Just a few years ago, Robert Gibson, BA ’02, was interviewing Gryphon athletes and coaches as sports editor for Guelph’s student newspaper, the Ontarion. Today, he’s connecting with professional sports figures, executives and national sports writers as producer of Sun TV’s The CasinoRama Grill Room.
The show is hosted by Gareth Wheeler and airs weeknights at 6:30 p.m. with a different group of guests each show voicing their views on the hottest sports topics.
“It’s set in a bar, and the vibe is three or four of your buddies sitting around the bar talking sports,” says Gibson.
Guests on The Grill Room have included the likes of Doug Gilmour and Wendel Clark from the Toronto Maple Leafs, the NBA’s Jalen Rose and Jamario Moon, race-car champions Alex Tagliani and Paul Tracy, as well as Paul Godfrey, former president and CEO of the Blue Jays.
“There are guys from the industry coming through our doors every day,” says Gibson. “For me, it’s a huge opportunity to get to know these guys. That’s one of the best parts of this job.”
Gibson also produces Fantasy Sports: the 411, a show geared to fans of fantasy football that airs only during the NFL football season.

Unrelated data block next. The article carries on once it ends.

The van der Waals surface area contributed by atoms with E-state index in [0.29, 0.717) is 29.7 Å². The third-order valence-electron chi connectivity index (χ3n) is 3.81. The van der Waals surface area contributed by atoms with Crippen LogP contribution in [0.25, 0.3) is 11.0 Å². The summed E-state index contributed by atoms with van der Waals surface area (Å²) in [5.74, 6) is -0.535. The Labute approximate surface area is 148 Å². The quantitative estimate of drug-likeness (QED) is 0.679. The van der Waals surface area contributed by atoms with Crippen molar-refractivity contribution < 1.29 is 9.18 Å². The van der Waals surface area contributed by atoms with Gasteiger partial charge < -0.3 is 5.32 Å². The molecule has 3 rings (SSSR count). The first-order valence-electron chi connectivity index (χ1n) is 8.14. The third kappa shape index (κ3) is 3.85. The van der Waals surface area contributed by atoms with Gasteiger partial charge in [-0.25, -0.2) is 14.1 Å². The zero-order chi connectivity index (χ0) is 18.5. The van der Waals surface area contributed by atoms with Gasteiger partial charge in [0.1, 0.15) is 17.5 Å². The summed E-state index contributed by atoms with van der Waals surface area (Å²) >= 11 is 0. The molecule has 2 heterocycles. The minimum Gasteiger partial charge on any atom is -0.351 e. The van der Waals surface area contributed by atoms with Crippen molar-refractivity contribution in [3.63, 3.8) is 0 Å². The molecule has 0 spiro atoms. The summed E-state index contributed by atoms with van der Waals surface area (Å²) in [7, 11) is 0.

For this self-proclaimed “sports geek and TV junkie,” it’s a great fit.
After graduating from U of G in 2002 with a degree in political science, Gibson enrolled at Sheridan College to study journalism. Convinced that print was where he wanted to make his mark, he found himself interested in broadcasting after being introduced to the opportunities that exist in radio and television and on the Internet.
“I gravitated toward the broadcast side because it seemed more relevant to my generation,” says Gibson, who produced his class’s weekly news webcast.
Gibson was approached by TSN before he graduated and accepted a position there when he’d completed his program requirements. Landing a job at TSN was a dream-come-true, he says. “It was the mother-load when it came to sports broadcasting.”
As an editorial assistant, he spent his days cutting highlight reels of games and digging up video footage for feature stories, operating graphics and conducting research. In 2005, he moved to Sun TV.
“I get up every day and look forward to coming to work because I’m doing something I love,” says Gibson. “I dig it because I love the medium and the content we’re dealing with. I’m really looking forward to seeing where my career leads.”
He’s also looking forward to seeing where his newest venture ─ an independent music label called Optical Sounds ─ will lead.
After moving to Toronto, Gibson met a lot of musicians and was introduced to the city’s thriving underground music scene. “I was amazed by the amount of really good music that no one knows about,” he says. Wanting to make others aware of the talent he was witnessing, he took a leap and decided he’d start managing bands and helping them to sell their music. The Hoa Hoa’s and the Disraelis were the first two bands to sign with his label.
“It’s a do-it-yourself age,” he says. “The dream of signing with a record label isn’t really how it goes anymore because of the growth of digital music, the Internet and file-sharing. I wanted to create a platform for these amazing artists to get their music out there.”